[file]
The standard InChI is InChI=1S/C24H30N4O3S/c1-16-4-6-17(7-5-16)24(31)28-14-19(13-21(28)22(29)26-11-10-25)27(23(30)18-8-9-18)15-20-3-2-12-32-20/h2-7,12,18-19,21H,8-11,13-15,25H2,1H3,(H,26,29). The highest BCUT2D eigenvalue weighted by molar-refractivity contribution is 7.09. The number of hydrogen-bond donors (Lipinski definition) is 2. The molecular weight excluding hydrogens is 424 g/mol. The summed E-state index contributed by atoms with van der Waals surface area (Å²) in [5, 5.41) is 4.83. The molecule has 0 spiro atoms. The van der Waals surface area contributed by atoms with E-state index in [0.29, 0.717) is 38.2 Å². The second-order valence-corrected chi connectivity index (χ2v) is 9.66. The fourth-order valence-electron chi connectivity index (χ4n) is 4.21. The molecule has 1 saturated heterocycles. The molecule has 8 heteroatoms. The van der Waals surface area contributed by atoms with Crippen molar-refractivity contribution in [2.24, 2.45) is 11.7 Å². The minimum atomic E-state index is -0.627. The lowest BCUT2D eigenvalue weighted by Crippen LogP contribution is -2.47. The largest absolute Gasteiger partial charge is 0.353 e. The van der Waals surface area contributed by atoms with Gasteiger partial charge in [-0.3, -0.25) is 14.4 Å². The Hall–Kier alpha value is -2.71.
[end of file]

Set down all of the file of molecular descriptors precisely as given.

The standard InChI is InChI=1S/C24H30N4O3S/c1-16-4-6-17(7-5-16)24(31)28-14-19(13-21(28)22(29)26-11-10-25)27(23(30)18-8-9-18)15-20-3-2-12-32-20/h2-7,12,18-19,21H,8-11,13-15,25H2,1H3,(H,26,29). The highest BCUT2D eigenvalue weighted by molar-refractivity contribution is 7.09. The number of hydrogen-bond donors (Lipinski definition) is 2. The molecular weight excluding hydrogens is 424 g/mol. The summed E-state index contributed by atoms with van der Waals surface area (Å²) in [5, 5.41) is 4.83. The molecule has 0 spiro atoms. The van der Waals surface area contributed by atoms with E-state index in [0.29, 0.717) is 38.2 Å². The second-order valence-corrected chi connectivity index (χ2v) is 9.66. The fourth-order valence-electron chi connectivity index (χ4n) is 4.21. The molecule has 1 saturated heterocycles. The molecule has 8 heteroatoms. The van der Waals surface area contributed by atoms with Crippen molar-refractivity contribution in [2.24, 2.45) is 11.7 Å². The minimum atomic E-state index is -0.627. The lowest BCUT2D eigenvalue weighted by Crippen LogP contribution is -2.47. The largest absolute Gasteiger partial charge is 0.353 e. The van der Waals surface area contributed by atoms with Gasteiger partial charge in [-0.3, -0.25) is 14.4 Å². The Hall–Kier alpha value is -2.71.